Identification, Images, & Information
For Insects, Spiders & Their Kin
For the United States & Canada
Clickable Guide
Moths Butterflies Flies Caterpillars Flies Dragonflies Flies Mantids Cockroaches Bees and Wasps Walkingsticks Earwigs Ants Termites Hoppers and Kin Hoppers and Kin Beetles True Bugs Fleas Grasshoppers and Kin Ticks Spiders Scorpions Centipedes Millipedes

Calendar
Upcoming Events

National Moth Week photos of insects and people. Here's how to add your images.

Photos of insects and people from the 2019 BugGuide Gathering in Louisiana, July 25-27

Discussion, insects and people from the 2018 gathering in Virginia, July 27-29

Photos of insects and people from the 2015 gathering in Wisconsin, July 10-12

Photos of insects and people from the 2014 gathering in Virginia, June 4-7.

Photos of insects and people from the 2013 gathering in Arizona, July 25-28

Photos of insects and people from the 2012 gathering in Alabama

Photos of insects and people from the 2011 gathering in Iowa


TaxonomyBrowse
Info
ImagesLinksBooksData

Species Acrolophus popeanella - Clemens' Grass Tubeworm Moth - Hodges#0373

Tubeworm Moth - Acrolophus popeanella Female fanning - Acrolophus popeanella - female Hairy-headed moth - Acrolophus popeanella Moth  - Acrolophus popeanella  0373 – Clemens' Grass Tubeworm Moth - Acrolophus popeanella moth - Acrolophus popeanella Acrolophus - Acrolophus popeanella - female Unrecognized Moth - Acrolophus popeanella - male
Show images of: caterpillars · adults · both
Classification
Kingdom Animalia (Animals)
Phylum Arthropoda (Arthropods)
Subphylum Hexapoda (Hexapods)
Class Insecta (Insects)
Order Lepidoptera (Butterflies and Moths)
Superfamily Tineoidea (Tubeworm, Bagworm, and Clothes Moths)
Family Tineidae (Clothes Moths)
Subfamily Acrolophinae (Burrowing Webworm Moths)
Genus Acrolophus (Tubeworm Moths)
Species popeanella (Clemens' Grass Tubeworm Moth - Hodges#0373)
Hodges Number
0373
Other Common Names
Streaked Tubeworm Moth
Synonyms and other taxonomic changes
Acrolophus popeanella (Clemens, 1859)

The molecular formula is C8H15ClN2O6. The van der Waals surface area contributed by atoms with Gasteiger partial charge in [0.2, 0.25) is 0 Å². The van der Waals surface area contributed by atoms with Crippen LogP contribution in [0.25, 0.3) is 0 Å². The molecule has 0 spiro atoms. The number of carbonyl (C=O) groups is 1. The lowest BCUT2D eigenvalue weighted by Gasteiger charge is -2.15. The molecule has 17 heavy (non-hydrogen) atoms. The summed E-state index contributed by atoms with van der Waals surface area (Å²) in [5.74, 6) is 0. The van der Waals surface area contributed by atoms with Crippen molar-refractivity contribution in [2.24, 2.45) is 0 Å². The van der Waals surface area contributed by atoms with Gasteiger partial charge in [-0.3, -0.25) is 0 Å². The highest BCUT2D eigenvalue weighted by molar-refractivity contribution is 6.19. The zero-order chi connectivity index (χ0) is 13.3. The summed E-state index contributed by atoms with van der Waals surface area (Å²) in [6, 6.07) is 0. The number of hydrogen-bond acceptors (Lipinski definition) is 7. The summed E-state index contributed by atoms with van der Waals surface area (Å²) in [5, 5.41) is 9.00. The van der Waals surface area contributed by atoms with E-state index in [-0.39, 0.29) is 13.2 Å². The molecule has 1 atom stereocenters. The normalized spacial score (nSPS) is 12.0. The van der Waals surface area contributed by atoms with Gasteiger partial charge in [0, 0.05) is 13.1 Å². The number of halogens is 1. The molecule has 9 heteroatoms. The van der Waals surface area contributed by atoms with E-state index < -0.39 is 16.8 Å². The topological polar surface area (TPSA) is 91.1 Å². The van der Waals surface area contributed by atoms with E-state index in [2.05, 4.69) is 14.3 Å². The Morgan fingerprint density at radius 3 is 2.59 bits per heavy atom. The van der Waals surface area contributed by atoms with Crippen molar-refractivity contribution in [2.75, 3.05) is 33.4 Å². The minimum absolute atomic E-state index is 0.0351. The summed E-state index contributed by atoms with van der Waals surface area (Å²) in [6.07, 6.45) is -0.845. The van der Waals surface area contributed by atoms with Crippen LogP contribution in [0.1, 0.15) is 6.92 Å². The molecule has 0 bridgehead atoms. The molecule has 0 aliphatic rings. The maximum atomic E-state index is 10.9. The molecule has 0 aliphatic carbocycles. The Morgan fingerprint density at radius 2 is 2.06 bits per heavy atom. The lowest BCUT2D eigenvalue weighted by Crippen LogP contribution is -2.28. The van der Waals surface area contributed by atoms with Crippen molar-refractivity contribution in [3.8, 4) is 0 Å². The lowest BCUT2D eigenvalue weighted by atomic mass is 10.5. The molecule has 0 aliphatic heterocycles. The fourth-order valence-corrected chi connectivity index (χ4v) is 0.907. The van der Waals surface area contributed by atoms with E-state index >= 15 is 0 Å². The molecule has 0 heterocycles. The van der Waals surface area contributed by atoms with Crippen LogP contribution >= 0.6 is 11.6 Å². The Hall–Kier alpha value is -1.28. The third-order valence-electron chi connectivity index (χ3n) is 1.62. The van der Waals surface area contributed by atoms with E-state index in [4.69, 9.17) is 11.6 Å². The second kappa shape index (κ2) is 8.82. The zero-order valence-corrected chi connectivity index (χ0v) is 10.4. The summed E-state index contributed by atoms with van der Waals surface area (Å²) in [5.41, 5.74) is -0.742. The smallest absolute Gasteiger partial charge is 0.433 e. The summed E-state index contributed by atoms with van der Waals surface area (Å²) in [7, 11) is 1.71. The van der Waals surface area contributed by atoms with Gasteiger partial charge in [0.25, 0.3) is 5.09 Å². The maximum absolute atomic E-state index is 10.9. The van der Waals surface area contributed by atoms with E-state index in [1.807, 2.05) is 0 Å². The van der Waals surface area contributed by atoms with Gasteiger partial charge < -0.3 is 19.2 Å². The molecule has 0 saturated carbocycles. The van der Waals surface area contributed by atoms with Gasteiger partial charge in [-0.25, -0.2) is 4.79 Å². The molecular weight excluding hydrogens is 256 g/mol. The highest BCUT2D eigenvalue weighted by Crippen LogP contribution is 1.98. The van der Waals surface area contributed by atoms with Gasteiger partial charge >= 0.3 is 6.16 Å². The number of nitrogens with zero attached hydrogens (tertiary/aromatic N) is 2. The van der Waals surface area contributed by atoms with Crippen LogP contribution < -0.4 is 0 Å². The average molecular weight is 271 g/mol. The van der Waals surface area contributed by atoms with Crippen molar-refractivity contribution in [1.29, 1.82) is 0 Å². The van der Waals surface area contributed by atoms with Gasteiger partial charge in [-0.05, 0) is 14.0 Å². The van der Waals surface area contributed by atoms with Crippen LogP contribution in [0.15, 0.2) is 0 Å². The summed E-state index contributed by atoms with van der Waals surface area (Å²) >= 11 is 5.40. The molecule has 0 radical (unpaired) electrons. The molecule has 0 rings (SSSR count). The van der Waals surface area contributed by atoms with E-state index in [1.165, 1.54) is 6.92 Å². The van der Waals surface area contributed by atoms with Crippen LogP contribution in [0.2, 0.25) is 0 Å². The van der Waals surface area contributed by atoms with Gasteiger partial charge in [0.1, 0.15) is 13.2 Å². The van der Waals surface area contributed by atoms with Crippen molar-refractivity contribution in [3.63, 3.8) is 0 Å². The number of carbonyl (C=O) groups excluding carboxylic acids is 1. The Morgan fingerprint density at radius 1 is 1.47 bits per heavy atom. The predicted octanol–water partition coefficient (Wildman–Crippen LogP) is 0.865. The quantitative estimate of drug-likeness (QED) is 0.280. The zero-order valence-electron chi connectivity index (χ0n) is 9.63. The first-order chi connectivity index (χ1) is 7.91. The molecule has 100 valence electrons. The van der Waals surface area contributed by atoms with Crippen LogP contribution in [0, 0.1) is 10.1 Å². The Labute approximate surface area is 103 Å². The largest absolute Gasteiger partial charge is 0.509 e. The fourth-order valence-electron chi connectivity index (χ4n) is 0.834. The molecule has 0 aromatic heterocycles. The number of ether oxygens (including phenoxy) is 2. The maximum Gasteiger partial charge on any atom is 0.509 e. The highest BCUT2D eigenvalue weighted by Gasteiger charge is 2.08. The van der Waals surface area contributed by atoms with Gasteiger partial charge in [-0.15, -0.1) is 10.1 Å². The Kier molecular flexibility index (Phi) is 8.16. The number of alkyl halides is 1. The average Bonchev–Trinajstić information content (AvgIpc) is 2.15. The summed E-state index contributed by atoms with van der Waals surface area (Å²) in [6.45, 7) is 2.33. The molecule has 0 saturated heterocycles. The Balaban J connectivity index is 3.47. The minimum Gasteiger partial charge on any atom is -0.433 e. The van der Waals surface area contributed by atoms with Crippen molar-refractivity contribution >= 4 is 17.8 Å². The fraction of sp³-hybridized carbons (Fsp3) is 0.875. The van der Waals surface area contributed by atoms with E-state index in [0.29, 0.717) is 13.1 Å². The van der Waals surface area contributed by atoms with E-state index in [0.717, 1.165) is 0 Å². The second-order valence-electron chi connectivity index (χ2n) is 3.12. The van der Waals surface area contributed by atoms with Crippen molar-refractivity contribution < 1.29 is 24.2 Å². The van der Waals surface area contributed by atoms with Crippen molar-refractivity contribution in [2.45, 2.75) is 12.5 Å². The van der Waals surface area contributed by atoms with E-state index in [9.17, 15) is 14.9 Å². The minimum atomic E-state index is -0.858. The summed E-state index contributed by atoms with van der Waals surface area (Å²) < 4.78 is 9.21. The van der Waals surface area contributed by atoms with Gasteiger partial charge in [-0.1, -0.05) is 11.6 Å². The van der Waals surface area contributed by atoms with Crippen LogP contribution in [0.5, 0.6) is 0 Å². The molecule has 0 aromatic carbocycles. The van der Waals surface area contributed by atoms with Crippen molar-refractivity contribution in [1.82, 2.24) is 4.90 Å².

Anaphora popeanella, Anaphora agrotipennella, Anaphora scardina, Acrolophus agrotipennella, Acrolophus agrotipennellus, Anaphora morrisoni, Acrolophus confusellus, Anaphora confusellus, Acrolophus morrisoni, Acrolophus popeanellus, Acrolophus popeanella, Acrolophus scardina.
* phylogenetic sequence #011050
described in 1859 by Clemens, who originally placed it in genus Anaphora
Size
Wingspan 24-33 mm (1); 11 to 14 mm long.
Identification
There has been a lot of confusion between Acrolophus popeanella and A. arcanella through the years but thanks to help from Peter Jump, some of that confusion can be cleared up. The palps of male A. popeanella will reach back to or near to the abdomen. The palps of male A. arcanella are much shorter and will generally point straight up. The scales on the thorax of A. arcanella are much longer, giving it a very furry appearance. A. arcanella is also a stockier looking moth and when fresh, the forewings will have scattered large white scales. This is something you will never see on A. popeanella.

Forewing yellowish to reddish brown/purplish, usually heavily marked with darker colors. Though pattern is variable, note large median spot near inner margin of forewing (1):
  


Male on left with palps reaching back to the thorax. Female on right with short palps pointing forward.
Range
Eastern United States: New Jersey and Ohio south to Florida, west to Illinois, Nebraska, Texas.